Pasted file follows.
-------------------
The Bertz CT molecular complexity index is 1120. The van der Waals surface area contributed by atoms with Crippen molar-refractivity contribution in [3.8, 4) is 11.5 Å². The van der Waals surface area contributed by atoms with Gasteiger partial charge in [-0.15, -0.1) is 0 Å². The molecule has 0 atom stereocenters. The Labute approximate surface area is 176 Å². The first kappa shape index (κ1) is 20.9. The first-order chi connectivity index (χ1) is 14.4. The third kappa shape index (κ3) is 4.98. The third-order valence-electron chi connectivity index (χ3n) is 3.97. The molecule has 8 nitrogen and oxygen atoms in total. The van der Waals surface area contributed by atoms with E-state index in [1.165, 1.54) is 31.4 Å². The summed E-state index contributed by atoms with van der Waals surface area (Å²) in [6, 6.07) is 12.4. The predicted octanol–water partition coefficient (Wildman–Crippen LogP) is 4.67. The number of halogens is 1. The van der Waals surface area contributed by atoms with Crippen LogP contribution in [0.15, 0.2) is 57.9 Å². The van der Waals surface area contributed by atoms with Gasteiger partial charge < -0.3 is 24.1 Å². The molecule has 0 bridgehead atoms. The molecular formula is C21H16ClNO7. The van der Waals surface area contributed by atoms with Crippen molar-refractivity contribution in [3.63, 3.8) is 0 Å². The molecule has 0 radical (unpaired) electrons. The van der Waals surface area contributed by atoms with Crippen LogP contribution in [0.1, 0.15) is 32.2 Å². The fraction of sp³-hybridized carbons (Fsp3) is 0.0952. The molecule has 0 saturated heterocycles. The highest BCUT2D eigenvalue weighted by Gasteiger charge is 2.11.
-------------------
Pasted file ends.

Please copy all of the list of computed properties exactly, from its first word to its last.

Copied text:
The Bertz CT molecular complexity index is 1120. The van der Waals surface area contributed by atoms with Crippen molar-refractivity contribution in [3.8, 4) is 11.5 Å². The van der Waals surface area contributed by atoms with Gasteiger partial charge in [-0.15, -0.1) is 0 Å². The molecule has 0 atom stereocenters. The Labute approximate surface area is 176 Å². The first kappa shape index (κ1) is 20.9. The first-order chi connectivity index (χ1) is 14.4. The third kappa shape index (κ3) is 4.98. The third-order valence-electron chi connectivity index (χ3n) is 3.97. The molecule has 8 nitrogen and oxygen atoms in total. The van der Waals surface area contributed by atoms with E-state index in [1.165, 1.54) is 31.4 Å². The summed E-state index contributed by atoms with van der Waals surface area (Å²) in [6, 6.07) is 12.4. The predicted octanol–water partition coefficient (Wildman–Crippen LogP) is 4.67. The number of halogens is 1. The van der Waals surface area contributed by atoms with Crippen LogP contribution in [0.15, 0.2) is 57.9 Å². The van der Waals surface area contributed by atoms with Gasteiger partial charge < -0.3 is 24.1 Å². The molecule has 0 bridgehead atoms. The molecular formula is C21H16ClNO7. The van der Waals surface area contributed by atoms with Crippen molar-refractivity contribution in [3.63, 3.8) is 0 Å². The molecule has 0 radical (unpaired) electrons. The van der Waals surface area contributed by atoms with Crippen LogP contribution in [0.1, 0.15) is 32.2 Å². The fraction of sp³-hybridized carbons (Fsp3) is 0.0952. The molecule has 0 saturated heterocycles. The highest BCUT2D eigenvalue weighted by Gasteiger charge is 2.11.